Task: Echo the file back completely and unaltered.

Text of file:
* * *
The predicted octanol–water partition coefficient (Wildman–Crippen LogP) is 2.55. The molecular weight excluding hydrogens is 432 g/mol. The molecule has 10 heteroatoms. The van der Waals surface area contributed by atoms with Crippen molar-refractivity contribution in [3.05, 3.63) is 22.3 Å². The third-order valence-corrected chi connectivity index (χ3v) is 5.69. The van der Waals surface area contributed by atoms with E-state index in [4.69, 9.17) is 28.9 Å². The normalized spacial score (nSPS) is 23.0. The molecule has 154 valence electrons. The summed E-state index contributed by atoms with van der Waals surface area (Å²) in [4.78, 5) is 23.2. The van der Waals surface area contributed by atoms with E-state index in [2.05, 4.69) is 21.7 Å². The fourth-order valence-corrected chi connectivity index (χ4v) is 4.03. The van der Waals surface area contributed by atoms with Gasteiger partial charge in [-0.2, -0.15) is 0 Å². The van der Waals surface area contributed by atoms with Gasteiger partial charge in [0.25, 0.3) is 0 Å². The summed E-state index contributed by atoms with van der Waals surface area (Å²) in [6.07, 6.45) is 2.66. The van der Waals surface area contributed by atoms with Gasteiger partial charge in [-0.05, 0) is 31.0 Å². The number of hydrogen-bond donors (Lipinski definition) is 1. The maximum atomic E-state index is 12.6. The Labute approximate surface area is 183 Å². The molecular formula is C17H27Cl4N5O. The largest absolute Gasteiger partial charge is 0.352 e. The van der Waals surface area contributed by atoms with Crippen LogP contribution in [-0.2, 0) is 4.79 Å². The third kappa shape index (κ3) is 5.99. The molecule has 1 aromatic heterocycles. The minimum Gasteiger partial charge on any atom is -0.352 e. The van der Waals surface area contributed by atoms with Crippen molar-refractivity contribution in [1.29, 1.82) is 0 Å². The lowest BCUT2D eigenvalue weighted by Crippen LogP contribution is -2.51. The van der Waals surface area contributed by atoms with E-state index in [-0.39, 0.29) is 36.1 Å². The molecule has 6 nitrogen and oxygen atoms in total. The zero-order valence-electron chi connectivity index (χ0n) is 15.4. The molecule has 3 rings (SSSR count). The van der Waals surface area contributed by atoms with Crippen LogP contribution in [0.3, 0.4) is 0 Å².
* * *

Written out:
The predicted octanol–water partition coefficient (Wildman–Crippen LogP) is 2.55. The molecular weight excluding hydrogens is 432 g/mol. The molecule has 10 heteroatoms. The van der Waals surface area contributed by atoms with Crippen molar-refractivity contribution in [3.05, 3.63) is 22.3 Å². The third-order valence-corrected chi connectivity index (χ3v) is 5.69. The van der Waals surface area contributed by atoms with E-state index in [4.69, 9.17) is 28.9 Å². The normalized spacial score (nSPS) is 23.0. The molecule has 154 valence electrons. The summed E-state index contributed by atoms with van der Waals surface area (Å²) in [4.78, 5) is 23.2. The van der Waals surface area contributed by atoms with E-state index in [2.05, 4.69) is 21.7 Å². The fourth-order valence-corrected chi connectivity index (χ4v) is 4.03. The van der Waals surface area contributed by atoms with Gasteiger partial charge in [-0.2, -0.15) is 0 Å². The van der Waals surface area contributed by atoms with Gasteiger partial charge in [0.25, 0.3) is 0 Å². The summed E-state index contributed by atoms with van der Waals surface area (Å²) in [6.07, 6.45) is 2.66. The van der Waals surface area contributed by atoms with Gasteiger partial charge in [-0.05, 0) is 31.0 Å². The number of hydrogen-bond donors (Lipinski definition) is 1. The maximum atomic E-state index is 12.6. The Labute approximate surface area is 183 Å². The molecular formula is C17H27Cl4N5O. The largest absolute Gasteiger partial charge is 0.352 e. The van der Waals surface area contributed by atoms with Crippen LogP contribution in [-0.2, 0) is 4.79 Å². The third kappa shape index (κ3) is 5.99. The molecule has 1 aromatic heterocycles. The minimum Gasteiger partial charge on any atom is -0.352 e. The van der Waals surface area contributed by atoms with Crippen molar-refractivity contribution in [1.29, 1.82) is 0 Å². The lowest BCUT2D eigenvalue weighted by Crippen LogP contribution is -2.51. The van der Waals surface area contributed by atoms with E-state index in [-0.39, 0.29) is 36.1 Å². The molecule has 6 nitrogen and oxygen atoms in total. The zero-order valence-electron chi connectivity index (χ0n) is 15.4. The molecule has 3 rings (SSSR count). The van der Waals surface area contributed by atoms with Crippen LogP contribution in [0.3, 0.4) is 0 Å².